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Christmas songs written by Jewish songwriters

Christmas just wouldn’t be the same without the classic Christmas music that serves as a soundtrack for holiday memories. Here are 15 treasured hits for which we can thank some of the most celebrated songwriters in popular music… who all happen to be Jewish.

“White Christmas”
Written and composed by Irving Berlin, “White Christmas” is widely recognized as one of the greatest holiday hits of all time. According to the Guinness World Records book, as a matter of fact, Bing Crosby’s version of the song is the best-selling single of all time with a whopping 50 million copies.

“The Christmas Waltz”
A jazzy little jingle, “The Christmas Waltz” was written by Sammy Cahn and Jule Styne for Frank Sinatra in 1954. Described by Cahn as being written “during a very hot spell in Los Angeles,” the Christmas classic didn’t actually hit Billboard charts until Harry Connick Jr. released a version in 2003.

“Silver Bells”
There’s actually a funny story behind the title of this hit, which was composed by Jay Livingston with lyrics by Ray Evans. When it was first written, Livingston and Evans called it “Tinkle Bells,” based on a tiny bell they kept on their desks — that is, until Evans’ wife did the boys a favor by explaining the other meaning of “tinkle.”

“Winter Wonderland”
Ah, such lovely images “Winter Wonderland” conjures up. No wonder this song — written by Felix Bernard and composed by Richard B. Smith in 1934 — has since been recorded by more than 150 different musicians. And to think, Bernard wrote the lyrics while being treated for tuberculosis!

“Santa Baby”
Composed and written by Joan Ellen Javits and Philip Springer, “Santa Baby” has been reinterpreted many times over the years by everyone from RuPaul to Kellie Pickler (and who can forget Madonna’s super-saccharine version?). However, we favor the original 1953 recording by the great Eartha Kitt.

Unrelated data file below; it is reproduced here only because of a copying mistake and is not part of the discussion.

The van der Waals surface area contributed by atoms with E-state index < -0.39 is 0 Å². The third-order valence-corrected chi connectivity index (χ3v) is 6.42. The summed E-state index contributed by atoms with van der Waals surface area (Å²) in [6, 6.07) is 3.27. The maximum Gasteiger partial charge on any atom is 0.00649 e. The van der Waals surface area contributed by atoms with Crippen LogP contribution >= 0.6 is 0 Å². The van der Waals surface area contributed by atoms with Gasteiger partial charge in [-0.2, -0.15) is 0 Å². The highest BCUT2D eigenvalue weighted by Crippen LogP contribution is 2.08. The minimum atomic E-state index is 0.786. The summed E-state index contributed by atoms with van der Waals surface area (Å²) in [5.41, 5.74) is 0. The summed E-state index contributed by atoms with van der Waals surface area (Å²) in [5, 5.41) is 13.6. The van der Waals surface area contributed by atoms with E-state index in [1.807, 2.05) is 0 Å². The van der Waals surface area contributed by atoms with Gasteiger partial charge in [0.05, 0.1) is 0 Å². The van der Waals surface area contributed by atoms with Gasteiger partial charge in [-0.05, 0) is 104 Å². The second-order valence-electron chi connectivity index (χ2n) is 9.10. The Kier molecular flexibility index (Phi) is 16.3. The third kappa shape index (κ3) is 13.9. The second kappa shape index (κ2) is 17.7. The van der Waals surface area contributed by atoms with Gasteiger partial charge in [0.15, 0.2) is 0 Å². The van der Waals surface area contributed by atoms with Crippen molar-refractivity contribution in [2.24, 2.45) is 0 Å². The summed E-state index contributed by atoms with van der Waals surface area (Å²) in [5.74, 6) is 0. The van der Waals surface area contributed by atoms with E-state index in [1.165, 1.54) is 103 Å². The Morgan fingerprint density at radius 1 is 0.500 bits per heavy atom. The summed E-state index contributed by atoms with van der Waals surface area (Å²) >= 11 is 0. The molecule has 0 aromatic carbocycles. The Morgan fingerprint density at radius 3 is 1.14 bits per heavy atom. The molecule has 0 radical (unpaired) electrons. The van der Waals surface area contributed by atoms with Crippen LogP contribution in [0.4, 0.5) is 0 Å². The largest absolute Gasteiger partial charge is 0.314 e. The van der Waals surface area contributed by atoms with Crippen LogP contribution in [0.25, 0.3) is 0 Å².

“I’ll Be Home for Christmas”
Who knew Christmas music could have a dramatic backstory? This Christmas classic was originally credited to Walter Kent and Kim Gannon… until a lawsuit was filed by Buck Ram, who had previously written a poem and a song of the same name. Ram is now listed as a co-writer.

“Let It Snow”
Like “The Christmas Waltz,” “Let It Snow” was written by Sammy Cahn and Jule Styne. Originally recorded in 1945, the song has seen renewed success in recent years with a recording by Jewel earlier this year and a No. 1 recording by Rod Stewart in December 2012.

“The Christmas Song (Chestnuts Roasting on an Open Fire)”
“The Christmas Song,” more popularly known as “Chestnuts Roasting on an Open Fire,” is the brainchild of Mel Torme and Bob Wells. Another Christmas song written during an unseasonably hot day, “The Christmas Song” hasn’t just been re-recorded over the years — several parodies, such as The Simpsons “Simpsons Roasting on an Open Fire,” have sprung up as well.

“You’re a Mean One, Mr. Grinch”
C’mon… everyone has seen How the Grinch Stole Christmas, right? And, of course, everyone knows the quintessential song from that movie by heart: “You’re a Mean One, Mr. Grinch.” This fun little ditty was composed by Albert Hague and written by Theodor Geisel — yep, Dr. Seuss.

“Rudolph the Red-Nosed Reindeer,” “Run Rudolph Run,” “Rockin’ Around the Christmas Tree,” “Holly Jolly Christmas,” and “Silver and Gold”
You absolutely read that right. Of the 15 songs listed here, five of them come courtesy of Johnny Marks. And, even though Marks had more than 10 hit Christmas titles, that’s not all that’s impressive: In his youth, he earned a Bronze Star and four Battle Stars during World War II.

“It’s the Most Wonderful Time of the Year”
Originally written by Edward Pola and George Wyle, “It’s the Most Wonderful Time of the Year” has seen major success over the years. In addition to becoming a Christmas standard, two particular versions fared extremely well: Country powerhouse Garth Brooks released a version in 1999 that became the first version of the song to chart in North America, and Harry Connick Jr.’s 2008 version is the highest-charting version to date in the U.S.

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